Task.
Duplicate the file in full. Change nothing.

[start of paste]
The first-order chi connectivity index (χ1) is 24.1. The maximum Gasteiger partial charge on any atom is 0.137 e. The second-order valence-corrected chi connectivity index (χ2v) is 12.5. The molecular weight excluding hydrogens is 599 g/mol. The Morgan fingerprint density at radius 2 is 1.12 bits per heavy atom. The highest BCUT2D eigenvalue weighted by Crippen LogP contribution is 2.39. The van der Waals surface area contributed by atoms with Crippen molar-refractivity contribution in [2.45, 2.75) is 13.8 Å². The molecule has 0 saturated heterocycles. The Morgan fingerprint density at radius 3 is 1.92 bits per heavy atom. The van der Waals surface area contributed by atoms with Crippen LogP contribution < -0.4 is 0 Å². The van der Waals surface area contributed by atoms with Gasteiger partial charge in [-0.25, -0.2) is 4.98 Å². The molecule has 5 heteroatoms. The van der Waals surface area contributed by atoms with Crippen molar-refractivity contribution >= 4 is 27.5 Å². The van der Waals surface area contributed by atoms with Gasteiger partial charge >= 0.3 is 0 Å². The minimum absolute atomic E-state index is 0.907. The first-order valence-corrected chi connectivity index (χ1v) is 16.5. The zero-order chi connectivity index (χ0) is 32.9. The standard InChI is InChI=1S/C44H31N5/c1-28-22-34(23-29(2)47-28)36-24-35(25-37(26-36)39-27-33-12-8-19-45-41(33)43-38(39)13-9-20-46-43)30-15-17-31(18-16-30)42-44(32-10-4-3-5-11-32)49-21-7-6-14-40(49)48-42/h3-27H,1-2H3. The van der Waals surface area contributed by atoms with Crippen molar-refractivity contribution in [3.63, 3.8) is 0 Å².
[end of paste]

The first-order chi connectivity index (χ1) is 24.1. The maximum Gasteiger partial charge on any atom is 0.137 e. The second-order valence-corrected chi connectivity index (χ2v) is 12.5. The molecular weight excluding hydrogens is 599 g/mol. The Morgan fingerprint density at radius 2 is 1.12 bits per heavy atom. The highest BCUT2D eigenvalue weighted by Crippen LogP contribution is 2.39. The van der Waals surface area contributed by atoms with Crippen molar-refractivity contribution in [2.45, 2.75) is 13.8 Å². The molecule has 0 saturated heterocycles. The Morgan fingerprint density at radius 3 is 1.92 bits per heavy atom. The van der Waals surface area contributed by atoms with Crippen LogP contribution < -0.4 is 0 Å². The van der Waals surface area contributed by atoms with Gasteiger partial charge in [-0.25, -0.2) is 4.98 Å². The molecule has 5 heteroatoms. The van der Waals surface area contributed by atoms with Crippen molar-refractivity contribution >= 4 is 27.5 Å². The van der Waals surface area contributed by atoms with Gasteiger partial charge >= 0.3 is 0 Å². The minimum absolute atomic E-state index is 0.907. The first-order valence-corrected chi connectivity index (χ1v) is 16.5. The zero-order chi connectivity index (χ0) is 32.9. The standard InChI is InChI=1S/C44H31N5/c1-28-22-34(23-29(2)47-28)36-24-35(25-37(26-36)39-27-33-12-8-19-45-41(33)43-38(39)13-9-20-46-43)30-15-17-31(18-16-30)42-44(32-10-4-3-5-11-32)49-21-7-6-14-40(49)48-42/h3-27H,1-2H3. The van der Waals surface area contributed by atoms with Crippen molar-refractivity contribution in [3.63, 3.8) is 0 Å².